$ ssh-add ~/.ssh/id_ed25519_hub
  1. Open Git Bash.
  2. Copy the SSH public key to your clipboard.

If your SSH public key file has a different name than the example code, modify the filename to match your current setup. When copying your key, don't add any newlines or whitespace.

$ clip < ~/.ssh/id_ed25519_hub.pub
# Copies the contents of the id_ed25519_hub.pub file to your clipboard

Tip: If clip isn't working, you can locate the hidden .ssh folder, open the file in your favorite text editor, and copy it to your clipboard.

  1. In the upper-right corner of any page, click your profile photo, then click Settings.
  2. In the user settings sidebar, click SSH and GPG keys.
  3. Click New SSH key or Add SSH key.
  4. In the "Title" field, add a descriptive label for the new key. For example, if you're using a personal Mac, you might call this key "Personal MacBook Air".
  5. Paste your key into the "Key" field.
  6. Click Add SSH key.
  7. If prompted, confirm your GitHub password.
  1. Open Git Bash.
  2. Paste the text below, substituting in your GitLab email address.
$ ssh-keygen -f ~/.ssh/id_ed25519_lab -t ed25519 -C "your_email@example.com"
  1. Ensure the ssh-agent is running. You can use the "Auto-launching the ssh-agent" instructions in "Working with SSH key passphrases", or start it manually:
# start the ssh-agent in the background
$ eval `ssh-agent -s`
> Agent pid 59566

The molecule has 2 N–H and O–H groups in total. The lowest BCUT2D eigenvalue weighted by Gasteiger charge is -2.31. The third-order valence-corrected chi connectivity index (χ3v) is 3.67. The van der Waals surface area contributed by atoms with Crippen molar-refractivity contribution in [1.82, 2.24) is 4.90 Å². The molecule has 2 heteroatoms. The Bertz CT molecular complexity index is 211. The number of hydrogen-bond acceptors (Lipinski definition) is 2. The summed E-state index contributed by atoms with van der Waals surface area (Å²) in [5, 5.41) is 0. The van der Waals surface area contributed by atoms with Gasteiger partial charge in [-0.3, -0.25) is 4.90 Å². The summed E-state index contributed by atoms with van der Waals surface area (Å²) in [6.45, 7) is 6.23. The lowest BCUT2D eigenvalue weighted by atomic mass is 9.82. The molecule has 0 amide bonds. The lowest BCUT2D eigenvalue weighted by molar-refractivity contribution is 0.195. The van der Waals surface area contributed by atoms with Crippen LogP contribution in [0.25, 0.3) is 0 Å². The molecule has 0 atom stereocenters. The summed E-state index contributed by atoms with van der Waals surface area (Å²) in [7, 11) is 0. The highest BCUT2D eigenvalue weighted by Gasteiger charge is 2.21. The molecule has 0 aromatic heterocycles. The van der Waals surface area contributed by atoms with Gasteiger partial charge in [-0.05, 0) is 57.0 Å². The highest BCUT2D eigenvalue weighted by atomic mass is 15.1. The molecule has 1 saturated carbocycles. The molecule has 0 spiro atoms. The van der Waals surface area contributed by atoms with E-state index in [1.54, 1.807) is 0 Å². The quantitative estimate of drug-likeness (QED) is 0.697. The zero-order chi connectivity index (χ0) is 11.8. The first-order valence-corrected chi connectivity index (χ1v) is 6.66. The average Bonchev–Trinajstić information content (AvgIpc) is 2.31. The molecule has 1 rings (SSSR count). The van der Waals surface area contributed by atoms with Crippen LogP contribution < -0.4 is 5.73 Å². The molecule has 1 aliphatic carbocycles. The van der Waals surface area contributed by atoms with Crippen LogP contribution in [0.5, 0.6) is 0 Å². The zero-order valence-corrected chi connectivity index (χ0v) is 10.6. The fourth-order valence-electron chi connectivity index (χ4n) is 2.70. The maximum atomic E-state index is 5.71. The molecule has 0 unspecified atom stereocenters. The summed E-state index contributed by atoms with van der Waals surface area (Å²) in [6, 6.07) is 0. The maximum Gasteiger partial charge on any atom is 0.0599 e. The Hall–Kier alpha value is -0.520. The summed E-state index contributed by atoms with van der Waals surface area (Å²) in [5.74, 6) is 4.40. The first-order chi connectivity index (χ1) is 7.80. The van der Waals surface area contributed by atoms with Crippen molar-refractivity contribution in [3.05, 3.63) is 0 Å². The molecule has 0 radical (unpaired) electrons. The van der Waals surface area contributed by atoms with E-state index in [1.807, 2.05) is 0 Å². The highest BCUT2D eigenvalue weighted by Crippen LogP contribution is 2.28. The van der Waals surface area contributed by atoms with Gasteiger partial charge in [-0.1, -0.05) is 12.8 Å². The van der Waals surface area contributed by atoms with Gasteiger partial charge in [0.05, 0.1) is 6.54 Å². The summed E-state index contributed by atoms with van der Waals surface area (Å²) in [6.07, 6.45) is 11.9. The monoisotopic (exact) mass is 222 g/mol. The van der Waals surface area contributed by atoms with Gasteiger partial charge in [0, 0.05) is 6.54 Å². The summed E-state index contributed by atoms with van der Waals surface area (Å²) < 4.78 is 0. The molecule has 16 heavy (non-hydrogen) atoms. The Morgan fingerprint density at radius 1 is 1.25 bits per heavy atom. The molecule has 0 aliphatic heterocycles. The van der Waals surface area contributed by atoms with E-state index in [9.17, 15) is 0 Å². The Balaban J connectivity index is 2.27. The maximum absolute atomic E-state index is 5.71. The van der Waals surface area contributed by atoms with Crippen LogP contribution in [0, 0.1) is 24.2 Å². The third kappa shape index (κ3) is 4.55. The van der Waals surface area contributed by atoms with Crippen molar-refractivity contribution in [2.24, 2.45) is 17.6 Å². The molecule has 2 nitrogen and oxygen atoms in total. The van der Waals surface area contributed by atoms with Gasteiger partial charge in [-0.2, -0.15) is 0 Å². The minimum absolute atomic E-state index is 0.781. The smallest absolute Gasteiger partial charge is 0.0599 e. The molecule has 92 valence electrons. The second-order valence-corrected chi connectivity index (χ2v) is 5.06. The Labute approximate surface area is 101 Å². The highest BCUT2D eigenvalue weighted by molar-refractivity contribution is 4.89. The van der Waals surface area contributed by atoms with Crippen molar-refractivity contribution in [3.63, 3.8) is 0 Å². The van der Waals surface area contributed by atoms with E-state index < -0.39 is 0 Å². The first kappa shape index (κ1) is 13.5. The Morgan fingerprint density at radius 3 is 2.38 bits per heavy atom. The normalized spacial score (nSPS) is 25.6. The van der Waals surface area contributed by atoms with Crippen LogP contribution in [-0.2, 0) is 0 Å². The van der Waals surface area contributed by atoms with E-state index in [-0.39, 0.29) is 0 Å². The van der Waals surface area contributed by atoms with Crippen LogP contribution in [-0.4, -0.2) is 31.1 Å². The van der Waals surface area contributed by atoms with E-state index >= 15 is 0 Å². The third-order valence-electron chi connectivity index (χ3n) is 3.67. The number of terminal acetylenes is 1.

1. Add your SSH private key to the ssh-agent. If you created your key with a different name, or if you are adding an existing key that has a different name, replace id_ed25519_lab in the command with the name of your private key file.
$ ssh-add ~/.ssh/id_ed25519_lab

To use SSH with GitLab, copy your public key to your GitLab account.

  1. Copy the contents of your public key file. You can do this manually or use a script. For example, to copy an ED25519 key to the clipboard:

Git Bash on Windows:

cat ~/.ssh/id_ed25519_lab.pub | clip
  1. Sign in to GitLab.
  2. In the top right corner, select your avatar.
  3. Select Settings.
  4. From the left sidebar, select SSH Keys.
  5. In the Key box, paste the contents of your public key. If you manually copied the key, make sure you copy the entire key, which starts with ssh-ed25519 or ssh-rsa, and may end with a comment.
  6. In the Title text box, type a description, like Work Laptop or Home Workstation.
  7. Optional. In the Expires at box, select an expiration date. (Introduced in GitLab 12.9.) The expiration date is informational only, and does not prevent you from using the key. However, administrators can view expiration dates and use them for guidance when deleting keys.
  8. Select Add key.

Generally, in Windows machine, the SSH config file stored in the following location: /c/Users/PC_USER_NAME/.ssh/